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GL_NEAREST seams

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Ok, I am creating a 2D tile map based game. I have a single texture loaded with all my tiles. I use GL_QUADS. Position texture coords for the correct tile. use glVertex2d for the screen coords. GL_LINEAR causes a problem: neighbouring tiles get factored into each other - effectively the tile map gets seams around the tiles. I thought GL_NEAREST would work perfectly. But - to my surprise this also creates seems. The behaviour is strange - I use glOrtho to scroll the tile map - when at 0,0 it looks nice - but seams appear and dissapear as it scrolls. Anyone understand why this is occuring? And, any suggestions? Thanks, Ruben

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Try GL_CLAMP or GL_CLAMP_TO_EDGE (latter is more likely to work). The problem has to do with both Nearest and Linear occasionally choosing the pixel from the other side of the texture map to sample from (sampling wraps around textures). Clamping will prevent that.

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No it won't, because he has many tiles in one texture. Just keep your map at integer coordinates, and if you have your viewport set up right then it will always sample from texel centers and these problems will go away.

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No I'm not using the wrong texture coordinates. That's the whole point of this thread. I don't know why this problem is happening.

I'll try experimenting with keeping the map fixed at integer coordinates and this might fix it... Otherwise I may have to split the tiles into seperate textures which seems terribly unnecessary and will be slower.

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Here is an excerpt from "The Red Book" Ch. 9 I had a look at:

"If you choose GL_NEAREST, the texel with coordinates nearest the center of the pixel is used for both magnification and minification. This can result in aliasing artifacts (sometimes severe)."

I'm not sure if these "aliasing artifacts" are the problem I'm having? I'm still quite sure why my problem is occuring though...

Here is the relevant snippet of code...


...

glBindTexture(GL_TEXTURE_2D, tex_id);

glBegin(GL_QUADS);
for (map_y = start_tile_y; map_y < end_tile_y; map_y++)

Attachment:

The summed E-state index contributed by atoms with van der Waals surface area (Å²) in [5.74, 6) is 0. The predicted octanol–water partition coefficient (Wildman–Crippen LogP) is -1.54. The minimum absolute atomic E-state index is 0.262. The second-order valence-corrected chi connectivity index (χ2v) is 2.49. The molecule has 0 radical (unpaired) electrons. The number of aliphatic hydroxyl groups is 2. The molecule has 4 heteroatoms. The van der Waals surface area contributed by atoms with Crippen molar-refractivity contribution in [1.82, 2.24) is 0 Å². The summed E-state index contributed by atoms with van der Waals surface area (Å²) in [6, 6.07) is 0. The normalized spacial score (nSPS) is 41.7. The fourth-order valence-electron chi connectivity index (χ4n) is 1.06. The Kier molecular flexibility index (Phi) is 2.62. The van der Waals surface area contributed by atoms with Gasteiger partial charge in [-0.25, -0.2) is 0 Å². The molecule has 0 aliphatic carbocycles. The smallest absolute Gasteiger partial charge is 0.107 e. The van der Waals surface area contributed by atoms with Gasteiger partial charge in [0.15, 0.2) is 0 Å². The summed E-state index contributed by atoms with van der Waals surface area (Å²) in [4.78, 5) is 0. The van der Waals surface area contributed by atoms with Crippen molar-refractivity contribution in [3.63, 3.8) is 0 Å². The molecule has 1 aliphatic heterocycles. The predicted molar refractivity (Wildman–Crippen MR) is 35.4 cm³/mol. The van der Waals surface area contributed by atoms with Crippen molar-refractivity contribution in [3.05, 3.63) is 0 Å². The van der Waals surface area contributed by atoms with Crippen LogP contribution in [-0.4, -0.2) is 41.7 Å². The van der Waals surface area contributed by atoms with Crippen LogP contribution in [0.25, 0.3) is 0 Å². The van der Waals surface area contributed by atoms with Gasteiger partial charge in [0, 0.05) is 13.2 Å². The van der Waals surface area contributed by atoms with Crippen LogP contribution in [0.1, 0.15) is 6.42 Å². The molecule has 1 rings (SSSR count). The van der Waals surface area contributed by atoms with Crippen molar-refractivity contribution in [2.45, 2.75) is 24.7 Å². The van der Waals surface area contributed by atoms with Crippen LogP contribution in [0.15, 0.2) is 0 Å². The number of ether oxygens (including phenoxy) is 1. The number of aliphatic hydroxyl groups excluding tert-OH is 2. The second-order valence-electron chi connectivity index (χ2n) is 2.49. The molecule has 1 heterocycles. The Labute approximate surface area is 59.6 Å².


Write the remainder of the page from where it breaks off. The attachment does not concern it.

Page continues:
{
loc_y = map_y*tileHeight + bounds.bottom;

for (map_x = start_tile_x; map_x < end_tile_x; map_x++)
{
loc_x = map_x*tileWidth + bounds.left;

if(map_y >= 0 && map_y < mapHeight && map_x >= 0 && map_x < mapWidth)
tile = map[map_y*mapWidth + map_x];
else
tile = -1;

if (tile >= 0)
drawTile(loc_x, loc_y, tile);
}
}
glEnd();
}

//
// drawTile - Draws a single tile at a given location
//
void ScTilemap::drawTile(ScFloat x, ScFloat y, int tile)
{
static ScFloat tx1;
static ScFloat ty1;
static ScFloat tx2;
static ScFloat ty2;
static ScFloat x1;
static ScFloat y1;
static ScFloat x2;
static ScFloat y2;

tx1 = (tile % paletteWidth) * invPaletteWidth;
ty1 = (tile / paletteWidth) * invPaletteHeight;
tx2 = tx1 + (tileWidth * invTextureWidth);
ty2 = ty1 + (tileHeight * invTextureHeight);
x1 = x;
y1 = y;
x2 = x + tileWidth;
y2 = y + tileHeight;

glTexCoord2d(tx1, ty1); glVertex2d(x1, y1);
glTexCoord2d(tx2, ty1); glVertex2d(x2, y1);
glTexCoord2d(tx2, ty2); glVertex2d(x2, y2);
glTexCoord2d(tx1, ty2); glVertex2d(x1, y2);
}




Thanks,

Ruben

[Edited by - rzilibowitz on December 16, 2004 2:58:30 AM]

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no thats something else (u see it when u zoom in out of an image) its the reason for mipmapping,
try converting everything to floats
eg tile % paletteWidth now these to numbers are integers so cast the result to a float perhaps

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Well, I have made a big improvement by using glVertex2i instead of glVertex2d for drawing my tiles (see code snippet in above post). But it is still far from perfect. The seams have mostly dissapeared, although now the screen flickers (mainly top to bottom - in the order I draw my tiles) whilst scrolling. When not moving the picture looks pretty much perfect.

But, if I zoom in or out, faint seams start occuring again.

Sigh.

(edit)

As a additional point: if I use a 1 pixel border around each tile and use GL_LINEAR the problems pretty much go away. But the tradeoff is I lose 1 pixel around all my tiles. There is some screen flicker here too - why is this? But it is hardly noticeable as compared with GL_NEAREST.